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Join Date: 20 Jun 2012
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Book of Shadows, Vol. I: "As Above" - II - The High Priestess - Wisdom


*This card is shown on the front of the stand-alone deck's box, the front of the kit's box, on the cover of the companion book, as the image on the bag that Lo Scarabeo made to match the deck, and on the journal that matches the deck.*

A woman standing in the Goddess Position is the central image of the card.

The woman is pale, glowing and lit by moonlight. Her hair is golden red to light brown; it is down, slightly curling in wisps. Atop her head she wears a band, presumably silver, decorated with the Waxing, Full and Waning Moons. The Full Moon is set with a blue stone. Her eyes are closed, her face concentrated.

The woman wears a white to light blue robe. It is hard to tell if it is truly white; blue from reflections of the sky above and water below. The robe is secured in an elaborate wrapped fashion by a white cord, which drapes upon the woman's hips and thighs. The robe is decorated by a swirling embroidery upon the bell-like sleeves.

This Priestess stands with arms upraised to the skies. In her right hand she holds a golden blade, decorated in similar fashion to the embroidery on the hem of her sleeves. In her left hand, a crackled but shining silver chalice is presented.

This woman stands in a still pool of water. The surface is calm, but for a slight rippling about her robe's hem. There is no indication of what body of water she stands in; the background is dark and non-discerning.

Above her, the skies are a cloudy blue-grey. Directly atop her head an orb glows mysteriously. One would assume this is the Moon; perhaps at the time of an eclipse. This orb is shown with the symbol of a Yin-Yang; a circle, halved by a curving line, one part black - the other white, each half containing a circle of the other.


This is Moore's equivalent to the Traditional RWS High Priestess Card, appropriately re-named Wisdom. While in the companion book Moore challenges the traditional meanings of "non-rational/non-logical sources of knowledge" (p. 41); Wisdom can be defined as "scholarly knowledge or learning" (dictionary.reference.com). To me, wisdom is "the practical application of knowledge through learned experience". While it may not be rational or logical, is is information obtained through accumulated experience; it is not a "book" knowledge, but a knowledge of life through lessons learned. Like from the RWS Priestess who is "not sharing" her knowledge; it is up to the seeker to find that knowledge for themselves.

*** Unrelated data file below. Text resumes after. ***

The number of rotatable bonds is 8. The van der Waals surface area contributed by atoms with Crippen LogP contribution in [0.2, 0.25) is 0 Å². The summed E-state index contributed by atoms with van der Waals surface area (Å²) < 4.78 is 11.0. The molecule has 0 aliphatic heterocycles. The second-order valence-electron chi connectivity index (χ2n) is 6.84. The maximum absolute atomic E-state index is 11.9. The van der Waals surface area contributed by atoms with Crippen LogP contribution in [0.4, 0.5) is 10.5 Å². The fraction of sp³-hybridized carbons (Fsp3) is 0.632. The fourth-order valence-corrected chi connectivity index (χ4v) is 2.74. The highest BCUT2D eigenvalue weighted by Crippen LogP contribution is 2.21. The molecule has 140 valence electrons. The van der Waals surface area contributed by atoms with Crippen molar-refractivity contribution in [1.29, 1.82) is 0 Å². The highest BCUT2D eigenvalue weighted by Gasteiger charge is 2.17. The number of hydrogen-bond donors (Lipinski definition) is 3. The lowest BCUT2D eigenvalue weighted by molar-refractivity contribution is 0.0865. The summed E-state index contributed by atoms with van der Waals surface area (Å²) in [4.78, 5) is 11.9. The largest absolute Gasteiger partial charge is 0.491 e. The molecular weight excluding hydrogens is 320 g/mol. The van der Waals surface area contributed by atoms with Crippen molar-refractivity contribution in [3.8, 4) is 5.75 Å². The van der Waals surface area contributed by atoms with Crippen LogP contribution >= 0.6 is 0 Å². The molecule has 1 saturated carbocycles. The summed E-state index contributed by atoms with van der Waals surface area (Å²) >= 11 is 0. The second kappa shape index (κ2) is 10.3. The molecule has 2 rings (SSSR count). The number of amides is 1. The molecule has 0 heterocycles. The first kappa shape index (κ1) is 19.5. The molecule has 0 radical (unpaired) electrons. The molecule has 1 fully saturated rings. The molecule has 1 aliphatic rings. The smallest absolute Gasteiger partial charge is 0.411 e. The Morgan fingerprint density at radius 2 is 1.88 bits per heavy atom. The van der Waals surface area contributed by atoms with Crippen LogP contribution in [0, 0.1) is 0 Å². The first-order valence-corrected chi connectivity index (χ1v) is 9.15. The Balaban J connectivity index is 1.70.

This card is full of opposites and represents the ultimate union of them. The yin-yang, the chalice and the blade, the sky and the earth are all representative of the dual and Divine forces present in each and every moment and aspect of our lives. Moore writes:
Quote:
The magical combination of opposites: intellect (as in rational/logical thinking) and intuition. When these two aspects work together, we can find true wisdom. Again, this is the alchemical balance most tarot readers seek: combining an intellectual understanding of the tarot with intuitive responses to the symbols and images of the cards.
In the LWB: "wisdom, combining intelligence and intuition, seeking the whole truth. [reversed] Withholding information." (p. 5).

The imagery on this card is deceptively simple: easily understood symbols for a complex meaning.

...More on "The Goddess Position" later.
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